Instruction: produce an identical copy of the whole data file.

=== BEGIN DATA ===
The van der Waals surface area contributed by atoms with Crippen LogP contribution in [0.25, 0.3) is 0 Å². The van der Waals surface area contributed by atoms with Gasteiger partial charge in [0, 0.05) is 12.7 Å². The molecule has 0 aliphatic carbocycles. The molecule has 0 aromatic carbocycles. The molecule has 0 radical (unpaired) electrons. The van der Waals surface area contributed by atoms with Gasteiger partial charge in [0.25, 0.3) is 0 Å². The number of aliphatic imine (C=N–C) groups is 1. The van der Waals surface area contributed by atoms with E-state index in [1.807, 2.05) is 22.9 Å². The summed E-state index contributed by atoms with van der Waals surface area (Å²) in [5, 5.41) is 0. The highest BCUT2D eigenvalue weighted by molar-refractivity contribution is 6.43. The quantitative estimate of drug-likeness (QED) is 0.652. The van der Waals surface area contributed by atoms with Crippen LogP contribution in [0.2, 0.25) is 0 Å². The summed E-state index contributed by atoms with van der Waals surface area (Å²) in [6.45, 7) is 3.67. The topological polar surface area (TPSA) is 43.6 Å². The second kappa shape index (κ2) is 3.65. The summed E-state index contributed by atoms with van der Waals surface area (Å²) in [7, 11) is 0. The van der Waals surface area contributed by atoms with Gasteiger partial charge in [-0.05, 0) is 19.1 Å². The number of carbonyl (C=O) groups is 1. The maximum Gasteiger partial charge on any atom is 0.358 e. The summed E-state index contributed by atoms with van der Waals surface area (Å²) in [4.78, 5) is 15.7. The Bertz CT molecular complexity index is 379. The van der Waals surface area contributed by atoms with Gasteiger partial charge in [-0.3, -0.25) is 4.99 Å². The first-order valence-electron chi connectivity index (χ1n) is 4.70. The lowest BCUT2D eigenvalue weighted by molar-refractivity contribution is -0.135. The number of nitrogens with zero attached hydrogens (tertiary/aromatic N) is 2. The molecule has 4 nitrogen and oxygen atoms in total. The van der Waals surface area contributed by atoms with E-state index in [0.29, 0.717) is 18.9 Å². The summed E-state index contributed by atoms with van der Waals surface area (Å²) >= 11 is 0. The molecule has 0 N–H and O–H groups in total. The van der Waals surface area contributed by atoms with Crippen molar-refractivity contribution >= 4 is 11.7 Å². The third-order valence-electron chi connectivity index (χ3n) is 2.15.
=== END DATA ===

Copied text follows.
The van der Waals surface area contributed by atoms with Crippen LogP contribution in [0.25, 0.3) is 0 Å². The van der Waals surface area contributed by atoms with Gasteiger partial charge in [0, 0.05) is 12.7 Å². The molecule has 0 aliphatic carbocycles. The molecule has 0 aromatic carbocycles. The molecule has 0 radical (unpaired) electrons. The van der Waals surface area contributed by atoms with Gasteiger partial charge in [0.25, 0.3) is 0 Å². The number of aliphatic imine (C=N–C) groups is 1. The van der Waals surface area contributed by atoms with E-state index in [1.807, 2.05) is 22.9 Å². The summed E-state index contributed by atoms with van der Waals surface area (Å²) in [5, 5.41) is 0. The highest BCUT2D eigenvalue weighted by molar-refractivity contribution is 6.43. The quantitative estimate of drug-likeness (QED) is 0.652. The van der Waals surface area contributed by atoms with Crippen LogP contribution in [0.2, 0.25) is 0 Å². The summed E-state index contributed by atoms with van der Waals surface area (Å²) in [6.45, 7) is 3.67. The topological polar surface area (TPSA) is 43.6 Å². The second kappa shape index (κ2) is 3.65. The summed E-state index contributed by atoms with van der Waals surface area (Å²) in [7, 11) is 0. The van der Waals surface area contributed by atoms with Gasteiger partial charge in [-0.05, 0) is 19.1 Å². The number of carbonyl (C=O) groups is 1. The maximum Gasteiger partial charge on any atom is 0.358 e. The summed E-state index contributed by atoms with van der Waals surface area (Å²) in [4.78, 5) is 15.7. The Bertz CT molecular complexity index is 379. The van der Waals surface area contributed by atoms with Gasteiger partial charge in [-0.3, -0.25) is 4.99 Å². The first-order valence-electron chi connectivity index (χ1n) is 4.70. The lowest BCUT2D eigenvalue weighted by molar-refractivity contribution is -0.135. The number of nitrogens with zero attached hydrogens (tertiary/aromatic N) is 2. The molecule has 4 nitrogen and oxygen atoms in total. The van der Waals surface area contributed by atoms with E-state index in [0.29, 0.717) is 18.9 Å². The summed E-state index contributed by atoms with van der Waals surface area (Å²) >= 11 is 0. The molecule has 0 N–H and O–H groups in total. The van der Waals surface area contributed by atoms with Crippen molar-refractivity contribution >= 4 is 11.7 Å². The third-order valence-electron chi connectivity index (χ3n) is 2.15.